The panting breath behind his shoulder began to make a whine. Without permission, Jake jumped up onto the console of the truck and began lapping his tongue towards his owners face. Much like the man, Jake was older now. Despite his age, there was still the drive of a much younger dog behind his grey muzzle. Jake was a fine bird dog, perhaps the best one the old man had ever had. He had gotten Jake as a surprise anniversary gift from his wife 9 years ago. She’d decided the old man needed more exercise and a hobby now that the kids were all out of the house. She was tired of seeing him sit around reading books all the time or complaining about what hideous thing the neighbors had done to their yard.
The old man was immediately drawn to the young puppy, rekindling a fire from long ago days of hunting and walking in the woods. It wasn’t long before he and the young pup were out walking the paths of the family farm, exploring and bonding together. The old man routinely bought birds to work the young dog. The wild birds that used to roam the farm were long gone with no hope of coming back. But it didn’t seem right to the old man that the bird dog should have to suffer for the mistakes of human carelessness. Pointing birds was what Jake was bred to do and the old man saw to it that he got his fair share. They spent countless hours pointing up the pen raised birds, Jake’s skills seemed to improve on every outing. Over time, the old man released so many birds that he began to notice a few of them were surviving. He began planting food plots for the birds and released twice as many the next year. After 4 years of pain staking work, and with Jake by his side, the old man had established a respectable covey of quail on the farm. Each week the old man and Jake would go out to check on them, some days they would point and flush the birds. But, most days, they would sit and watch from a distance so not to disturb them. The old man never shot this group and he liked to think that even Jake understood why.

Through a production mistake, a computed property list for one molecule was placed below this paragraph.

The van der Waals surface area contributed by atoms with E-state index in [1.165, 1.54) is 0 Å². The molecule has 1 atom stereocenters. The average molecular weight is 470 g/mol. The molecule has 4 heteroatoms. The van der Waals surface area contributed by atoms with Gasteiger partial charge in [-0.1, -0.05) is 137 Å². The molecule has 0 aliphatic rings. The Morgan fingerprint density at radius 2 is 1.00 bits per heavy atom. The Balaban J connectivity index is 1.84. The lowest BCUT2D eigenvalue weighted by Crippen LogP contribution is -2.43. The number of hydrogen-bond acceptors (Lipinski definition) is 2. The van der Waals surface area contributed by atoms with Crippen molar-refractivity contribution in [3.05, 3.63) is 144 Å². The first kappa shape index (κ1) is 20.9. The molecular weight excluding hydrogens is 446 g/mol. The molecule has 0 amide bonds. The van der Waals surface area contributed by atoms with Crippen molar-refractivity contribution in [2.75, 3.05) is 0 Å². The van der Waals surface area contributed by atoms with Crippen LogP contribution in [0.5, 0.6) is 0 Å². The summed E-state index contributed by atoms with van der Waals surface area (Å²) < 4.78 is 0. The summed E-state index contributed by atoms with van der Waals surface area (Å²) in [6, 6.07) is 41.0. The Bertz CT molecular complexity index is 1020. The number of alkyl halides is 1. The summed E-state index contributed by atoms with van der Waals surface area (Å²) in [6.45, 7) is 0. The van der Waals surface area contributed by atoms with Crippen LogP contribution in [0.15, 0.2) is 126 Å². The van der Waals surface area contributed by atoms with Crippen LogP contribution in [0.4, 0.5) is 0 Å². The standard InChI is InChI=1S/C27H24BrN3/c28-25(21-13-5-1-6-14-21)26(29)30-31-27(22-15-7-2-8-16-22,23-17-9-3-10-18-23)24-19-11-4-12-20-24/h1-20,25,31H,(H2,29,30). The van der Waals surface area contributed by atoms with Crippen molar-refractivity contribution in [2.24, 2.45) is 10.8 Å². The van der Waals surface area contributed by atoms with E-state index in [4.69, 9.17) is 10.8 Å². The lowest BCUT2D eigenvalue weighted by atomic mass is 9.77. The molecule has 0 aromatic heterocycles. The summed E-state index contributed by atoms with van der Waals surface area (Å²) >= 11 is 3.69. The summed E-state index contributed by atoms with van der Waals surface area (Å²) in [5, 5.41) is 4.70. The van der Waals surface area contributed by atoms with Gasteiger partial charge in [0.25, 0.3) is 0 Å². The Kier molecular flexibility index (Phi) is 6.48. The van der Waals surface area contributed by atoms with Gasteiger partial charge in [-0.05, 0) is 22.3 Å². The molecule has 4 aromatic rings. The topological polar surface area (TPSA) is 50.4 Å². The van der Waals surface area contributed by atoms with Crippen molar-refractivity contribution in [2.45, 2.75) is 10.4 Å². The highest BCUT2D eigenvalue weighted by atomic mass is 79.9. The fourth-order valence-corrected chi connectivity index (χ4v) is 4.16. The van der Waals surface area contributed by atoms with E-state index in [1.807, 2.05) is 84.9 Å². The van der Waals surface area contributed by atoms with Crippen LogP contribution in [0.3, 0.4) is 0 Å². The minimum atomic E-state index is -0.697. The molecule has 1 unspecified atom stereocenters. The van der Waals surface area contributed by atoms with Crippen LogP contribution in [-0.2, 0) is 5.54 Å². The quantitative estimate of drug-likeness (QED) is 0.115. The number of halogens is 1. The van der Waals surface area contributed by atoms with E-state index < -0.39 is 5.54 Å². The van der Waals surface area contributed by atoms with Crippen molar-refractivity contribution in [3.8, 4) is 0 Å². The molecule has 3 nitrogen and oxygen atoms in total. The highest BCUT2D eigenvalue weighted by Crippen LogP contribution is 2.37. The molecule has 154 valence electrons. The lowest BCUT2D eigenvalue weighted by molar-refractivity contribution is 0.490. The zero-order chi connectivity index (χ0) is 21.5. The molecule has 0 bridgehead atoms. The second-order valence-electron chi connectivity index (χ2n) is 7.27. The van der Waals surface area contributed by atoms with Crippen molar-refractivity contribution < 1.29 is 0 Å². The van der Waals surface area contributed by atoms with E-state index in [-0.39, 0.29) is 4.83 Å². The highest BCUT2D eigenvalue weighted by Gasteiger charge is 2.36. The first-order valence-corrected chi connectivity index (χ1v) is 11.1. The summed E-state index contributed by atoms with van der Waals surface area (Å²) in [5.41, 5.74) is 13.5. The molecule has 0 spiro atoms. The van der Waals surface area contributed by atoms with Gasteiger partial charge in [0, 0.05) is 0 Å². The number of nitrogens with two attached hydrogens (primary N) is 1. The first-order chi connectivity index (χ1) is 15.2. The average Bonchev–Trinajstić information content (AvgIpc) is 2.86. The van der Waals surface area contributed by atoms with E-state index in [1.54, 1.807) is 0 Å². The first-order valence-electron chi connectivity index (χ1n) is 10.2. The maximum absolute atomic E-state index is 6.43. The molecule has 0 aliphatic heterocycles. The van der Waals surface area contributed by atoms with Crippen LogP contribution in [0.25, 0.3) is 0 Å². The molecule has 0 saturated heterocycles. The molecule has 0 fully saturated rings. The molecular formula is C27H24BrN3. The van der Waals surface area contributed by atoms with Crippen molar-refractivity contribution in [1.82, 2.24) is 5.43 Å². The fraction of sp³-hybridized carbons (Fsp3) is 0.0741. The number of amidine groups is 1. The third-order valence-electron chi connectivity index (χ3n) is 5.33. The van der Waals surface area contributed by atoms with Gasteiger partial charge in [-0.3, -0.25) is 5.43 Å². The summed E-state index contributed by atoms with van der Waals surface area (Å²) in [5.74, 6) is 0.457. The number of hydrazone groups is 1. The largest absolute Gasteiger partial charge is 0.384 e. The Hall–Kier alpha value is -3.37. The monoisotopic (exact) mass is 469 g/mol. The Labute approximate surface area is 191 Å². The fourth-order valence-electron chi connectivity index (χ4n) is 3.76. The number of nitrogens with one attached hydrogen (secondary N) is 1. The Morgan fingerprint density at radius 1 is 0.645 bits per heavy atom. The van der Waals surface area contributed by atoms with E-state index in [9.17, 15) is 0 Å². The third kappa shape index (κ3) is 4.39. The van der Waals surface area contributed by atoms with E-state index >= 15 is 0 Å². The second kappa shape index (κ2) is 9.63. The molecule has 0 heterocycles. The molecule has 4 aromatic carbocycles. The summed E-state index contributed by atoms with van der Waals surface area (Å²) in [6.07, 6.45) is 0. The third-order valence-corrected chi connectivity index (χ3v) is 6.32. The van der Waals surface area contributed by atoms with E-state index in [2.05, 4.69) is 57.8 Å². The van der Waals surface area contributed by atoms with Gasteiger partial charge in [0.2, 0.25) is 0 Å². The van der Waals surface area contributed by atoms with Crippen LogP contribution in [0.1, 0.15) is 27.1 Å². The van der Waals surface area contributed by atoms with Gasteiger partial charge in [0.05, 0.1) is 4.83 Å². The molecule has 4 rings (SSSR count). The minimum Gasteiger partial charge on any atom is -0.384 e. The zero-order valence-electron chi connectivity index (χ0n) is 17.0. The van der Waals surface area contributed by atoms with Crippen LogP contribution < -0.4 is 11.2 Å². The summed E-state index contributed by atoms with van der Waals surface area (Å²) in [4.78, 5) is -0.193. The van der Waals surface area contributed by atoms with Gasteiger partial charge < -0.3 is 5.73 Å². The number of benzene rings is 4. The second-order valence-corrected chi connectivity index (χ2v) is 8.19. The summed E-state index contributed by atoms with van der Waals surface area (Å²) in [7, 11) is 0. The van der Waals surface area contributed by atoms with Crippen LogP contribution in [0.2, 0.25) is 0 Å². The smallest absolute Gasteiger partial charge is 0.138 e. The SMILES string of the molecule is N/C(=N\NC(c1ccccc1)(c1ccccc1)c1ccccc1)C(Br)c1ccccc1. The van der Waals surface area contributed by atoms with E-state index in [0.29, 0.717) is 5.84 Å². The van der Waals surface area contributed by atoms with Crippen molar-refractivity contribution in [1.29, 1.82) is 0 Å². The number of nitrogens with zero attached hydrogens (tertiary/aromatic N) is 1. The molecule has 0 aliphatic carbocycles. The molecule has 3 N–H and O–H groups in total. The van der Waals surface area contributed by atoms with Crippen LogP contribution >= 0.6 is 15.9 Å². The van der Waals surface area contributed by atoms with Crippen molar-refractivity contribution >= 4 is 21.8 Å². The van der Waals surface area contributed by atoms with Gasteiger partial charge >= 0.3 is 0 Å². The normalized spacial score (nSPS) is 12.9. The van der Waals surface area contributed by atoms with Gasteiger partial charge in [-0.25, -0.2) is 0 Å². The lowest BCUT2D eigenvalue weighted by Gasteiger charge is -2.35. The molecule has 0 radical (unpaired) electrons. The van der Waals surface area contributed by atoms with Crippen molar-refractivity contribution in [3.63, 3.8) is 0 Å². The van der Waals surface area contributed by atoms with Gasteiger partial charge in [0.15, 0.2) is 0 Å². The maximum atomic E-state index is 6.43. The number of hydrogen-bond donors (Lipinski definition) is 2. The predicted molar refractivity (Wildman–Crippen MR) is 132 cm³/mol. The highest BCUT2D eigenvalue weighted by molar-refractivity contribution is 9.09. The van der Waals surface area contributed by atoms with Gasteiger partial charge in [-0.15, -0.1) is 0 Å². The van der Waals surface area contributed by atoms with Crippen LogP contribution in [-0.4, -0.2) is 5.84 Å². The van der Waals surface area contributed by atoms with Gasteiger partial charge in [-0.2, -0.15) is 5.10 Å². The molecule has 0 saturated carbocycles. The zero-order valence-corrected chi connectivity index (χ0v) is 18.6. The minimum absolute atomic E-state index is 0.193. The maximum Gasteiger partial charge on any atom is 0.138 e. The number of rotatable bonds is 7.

Jake and the old man travelled to different preserves around the state hunting pen raised birds. Jake enjoyed the challenge and the old man liked showing Jake off to the bird boys and other men joining on the hunt. They became quite the pair, practically inseparable.